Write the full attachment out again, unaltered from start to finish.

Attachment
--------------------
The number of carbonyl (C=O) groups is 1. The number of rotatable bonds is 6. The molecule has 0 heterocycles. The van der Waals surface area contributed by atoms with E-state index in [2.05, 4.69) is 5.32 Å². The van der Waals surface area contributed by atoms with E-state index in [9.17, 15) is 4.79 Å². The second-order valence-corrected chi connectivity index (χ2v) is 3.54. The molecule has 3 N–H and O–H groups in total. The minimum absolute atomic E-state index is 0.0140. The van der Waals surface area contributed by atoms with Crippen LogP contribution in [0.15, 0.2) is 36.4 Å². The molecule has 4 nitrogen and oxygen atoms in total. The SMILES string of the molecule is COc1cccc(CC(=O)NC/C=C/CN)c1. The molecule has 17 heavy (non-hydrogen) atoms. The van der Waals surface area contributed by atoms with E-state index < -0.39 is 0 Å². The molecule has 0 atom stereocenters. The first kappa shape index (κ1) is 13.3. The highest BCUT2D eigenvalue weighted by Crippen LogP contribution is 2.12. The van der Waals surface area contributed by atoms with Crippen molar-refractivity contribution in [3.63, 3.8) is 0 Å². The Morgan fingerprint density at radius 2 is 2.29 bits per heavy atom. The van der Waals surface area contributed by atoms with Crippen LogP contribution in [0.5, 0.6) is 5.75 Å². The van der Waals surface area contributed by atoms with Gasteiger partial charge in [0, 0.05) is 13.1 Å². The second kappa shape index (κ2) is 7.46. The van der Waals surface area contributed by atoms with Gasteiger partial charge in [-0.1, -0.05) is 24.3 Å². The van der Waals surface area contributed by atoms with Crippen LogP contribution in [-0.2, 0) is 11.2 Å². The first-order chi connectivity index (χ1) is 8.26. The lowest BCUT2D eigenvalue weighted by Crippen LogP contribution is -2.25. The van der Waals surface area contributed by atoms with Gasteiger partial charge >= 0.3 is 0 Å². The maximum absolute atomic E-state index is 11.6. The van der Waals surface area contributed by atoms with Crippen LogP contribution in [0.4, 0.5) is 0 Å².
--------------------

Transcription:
The number of carbonyl (C=O) groups is 1. The number of rotatable bonds is 6. The molecule has 0 heterocycles. The van der Waals surface area contributed by atoms with E-state index in [2.05, 4.69) is 5.32 Å². The van der Waals surface area contributed by atoms with E-state index in [9.17, 15) is 4.79 Å². The second-order valence-corrected chi connectivity index (χ2v) is 3.54. The molecule has 3 N–H and O–H groups in total. The minimum absolute atomic E-state index is 0.0140. The van der Waals surface area contributed by atoms with Crippen LogP contribution in [0.15, 0.2) is 36.4 Å². The molecule has 4 nitrogen and oxygen atoms in total. The SMILES string of the molecule is COc1cccc(CC(=O)NC/C=C/CN)c1. The molecule has 17 heavy (non-hydrogen) atoms. The van der Waals surface area contributed by atoms with E-state index < -0.39 is 0 Å². The molecule has 0 atom stereocenters. The first kappa shape index (κ1) is 13.3. The highest BCUT2D eigenvalue weighted by Crippen LogP contribution is 2.12. The van der Waals surface area contributed by atoms with Crippen molar-refractivity contribution in [3.63, 3.8) is 0 Å². The Morgan fingerprint density at radius 2 is 2.29 bits per heavy atom. The van der Waals surface area contributed by atoms with Crippen LogP contribution in [0.5, 0.6) is 5.75 Å². The van der Waals surface area contributed by atoms with Gasteiger partial charge in [0, 0.05) is 13.1 Å². The second kappa shape index (κ2) is 7.46. The van der Waals surface area contributed by atoms with Gasteiger partial charge in [-0.1, -0.05) is 24.3 Å². The van der Waals surface area contributed by atoms with Crippen LogP contribution in [-0.2, 0) is 11.2 Å². The first-order chi connectivity index (χ1) is 8.26. The lowest BCUT2D eigenvalue weighted by Crippen LogP contribution is -2.25. The van der Waals surface area contributed by atoms with Gasteiger partial charge >= 0.3 is 0 Å². The maximum absolute atomic E-state index is 11.6. The van der Waals surface area contributed by atoms with Crippen LogP contribution in [0.4, 0.5) is 0 Å².